Pakistan has witnessed a steep decline in its currency reserves over the last two years, maybe the steepest in its post-partition history. If there is one overarching trigger or issue that is at the heart of these symptoms of national decline, it is that ‘there isn’t enough money’.
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Short-Term Fixes and Long-Term Money Planning
There seems to be a nationwide worry about how serious a problem this is. But even now, at every step of the way, the Pakistani authorities are consistently seeking to fix the problem by doing the easier (and more unsustainable) things.
Many parts of our country’s life often involve avoiding problems and not thinking about the future.
The finance minister has explained that ‘there isn’t enough money’ problem in detail over the last several weeks. The government is trying to build on his important work to elaborate on the challenge and implement solutions for these issues.
Rupees and Dollars for Pakistan’s Prosperity
There isn’t enough money for the country to grow and prosper.
But there are two kinds of money Pakistan and especially the Pakistani government needs, which are rupees and dollars.
The government needs money to pay its bills here at home – the biggest component of these bills are the debt servicing on loans the government takes from banks here at home, in Pakistan, and the salaries and pensions that the government pays to public-sector employees (including at many totally dysfunctional organizations).
Urgent Need for Foreign Reserves
The government needs foreign reserves to pay its bills both here at home and abroad – the biggest component of these bills is the debt servicing on loans the government takes from other countries, from multilateral organizations like the IMF, from banks like the World Bank, and from investors that buy Pakistani bonds.
But Pakistan also has other kinds of dollar-denominated bills – like the fuel it needs to run its power plants, the gasoline, and diesel it needs to run cars and buses, the weapons Pakistan needs for safety, the machinery and electronics that it needs to buy to keep factories and power plants functional, and the raw materials and value-added inputs that help those factories manufacture what Pakistanis consume every day.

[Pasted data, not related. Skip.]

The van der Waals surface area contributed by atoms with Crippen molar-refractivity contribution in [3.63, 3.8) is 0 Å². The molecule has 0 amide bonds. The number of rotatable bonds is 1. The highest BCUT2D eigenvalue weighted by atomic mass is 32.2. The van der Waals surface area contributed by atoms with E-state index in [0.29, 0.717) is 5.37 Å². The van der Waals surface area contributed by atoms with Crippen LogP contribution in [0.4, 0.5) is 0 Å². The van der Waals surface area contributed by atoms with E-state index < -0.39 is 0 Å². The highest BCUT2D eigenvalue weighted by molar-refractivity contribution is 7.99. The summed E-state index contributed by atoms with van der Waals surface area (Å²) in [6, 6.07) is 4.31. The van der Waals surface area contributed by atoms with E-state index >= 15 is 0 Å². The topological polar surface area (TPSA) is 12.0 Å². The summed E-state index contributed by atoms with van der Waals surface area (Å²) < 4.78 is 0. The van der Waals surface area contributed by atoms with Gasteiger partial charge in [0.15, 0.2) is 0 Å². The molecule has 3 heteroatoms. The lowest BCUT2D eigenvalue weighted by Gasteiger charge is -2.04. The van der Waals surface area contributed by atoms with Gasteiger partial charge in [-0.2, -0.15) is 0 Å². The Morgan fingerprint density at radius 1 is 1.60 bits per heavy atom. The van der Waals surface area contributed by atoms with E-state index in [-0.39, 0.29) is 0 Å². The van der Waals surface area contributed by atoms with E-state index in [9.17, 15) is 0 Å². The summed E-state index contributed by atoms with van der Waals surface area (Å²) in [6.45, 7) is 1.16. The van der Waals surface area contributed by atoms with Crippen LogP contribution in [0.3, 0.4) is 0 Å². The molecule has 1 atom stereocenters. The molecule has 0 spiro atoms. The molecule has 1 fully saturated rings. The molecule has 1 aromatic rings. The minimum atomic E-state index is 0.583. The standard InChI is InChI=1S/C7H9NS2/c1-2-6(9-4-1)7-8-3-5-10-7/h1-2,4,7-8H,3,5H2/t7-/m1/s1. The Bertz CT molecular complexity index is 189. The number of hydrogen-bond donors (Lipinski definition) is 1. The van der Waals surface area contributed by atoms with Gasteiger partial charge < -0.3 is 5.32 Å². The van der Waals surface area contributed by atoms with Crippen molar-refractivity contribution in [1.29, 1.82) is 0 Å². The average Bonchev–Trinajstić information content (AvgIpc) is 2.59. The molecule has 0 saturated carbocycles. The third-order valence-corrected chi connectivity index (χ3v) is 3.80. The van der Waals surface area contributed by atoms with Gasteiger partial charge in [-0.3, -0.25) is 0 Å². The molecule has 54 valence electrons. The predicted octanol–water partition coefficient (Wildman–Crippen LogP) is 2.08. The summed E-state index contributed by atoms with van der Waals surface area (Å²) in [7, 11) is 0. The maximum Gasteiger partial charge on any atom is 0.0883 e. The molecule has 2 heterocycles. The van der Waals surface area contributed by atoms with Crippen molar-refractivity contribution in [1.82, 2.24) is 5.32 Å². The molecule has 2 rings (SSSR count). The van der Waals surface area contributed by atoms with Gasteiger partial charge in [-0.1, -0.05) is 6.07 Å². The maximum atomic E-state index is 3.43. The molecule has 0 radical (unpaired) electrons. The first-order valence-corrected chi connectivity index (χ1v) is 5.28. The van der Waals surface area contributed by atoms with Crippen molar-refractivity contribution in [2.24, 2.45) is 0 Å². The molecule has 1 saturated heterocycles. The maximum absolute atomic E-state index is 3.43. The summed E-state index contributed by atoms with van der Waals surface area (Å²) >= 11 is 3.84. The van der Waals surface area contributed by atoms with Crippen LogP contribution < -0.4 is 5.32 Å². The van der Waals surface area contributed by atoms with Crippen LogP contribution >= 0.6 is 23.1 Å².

This is a classic example of how the biases end up ruining the very foundation of the understanding of the key problem and as a result end up manufacturing half-solutions or solutions to second-order problems.
We see this problem at every step of the diagnosis.
The focus on the dollar problem is fine if it were to be accompanied by a focus on the rupee problem, but there is a massive imbalance in the problem identification process and so the solutions themselves are completely imbalanced.
Illusion of Infinite Money
It isn’t that the wrong problems are being identified or that the wrong solutions to those problems are being pursued – whether it is putting the foreign exchange smugglers on notice and rationalizing the rupee to dollar rate, or trying to establish bodies like the Special Investment Facilitation Council (SIFC) to create transactions in which Pakistan receives dollars from buyers of its assets.
These are fine solutions, for the time being, to real problems. But they are not the most urgent or even the most cancerous problems within the ‘there isn’t enough money’ crisis.
The power to print more money allows them to avoid the real world. In the real world, when you run out of money, you either find more money, or you stop spending money, or a little bit of both. But here it’s not the case.
Very few countries do this in the most just or egalitarian way, but most stable and prosperous countries have done enough and keep doing enough to keep their systems from falling apart, by not printing huge amounts of money.
Pakistan’s own data shows that the government revenue to GDP ratio last fiscal year was 11.4 percent. The government expenditure to GDP ratio for the same year was 19.1 percent. This 7.7 percent of GDP gap is not small.
It is Rs6.5 trillion. It seems the government also borrowed domestically to repay some of the external loans (around Rs680 billion, or around $2.26 billion). These are insane numbers because of the huge gaps they represent.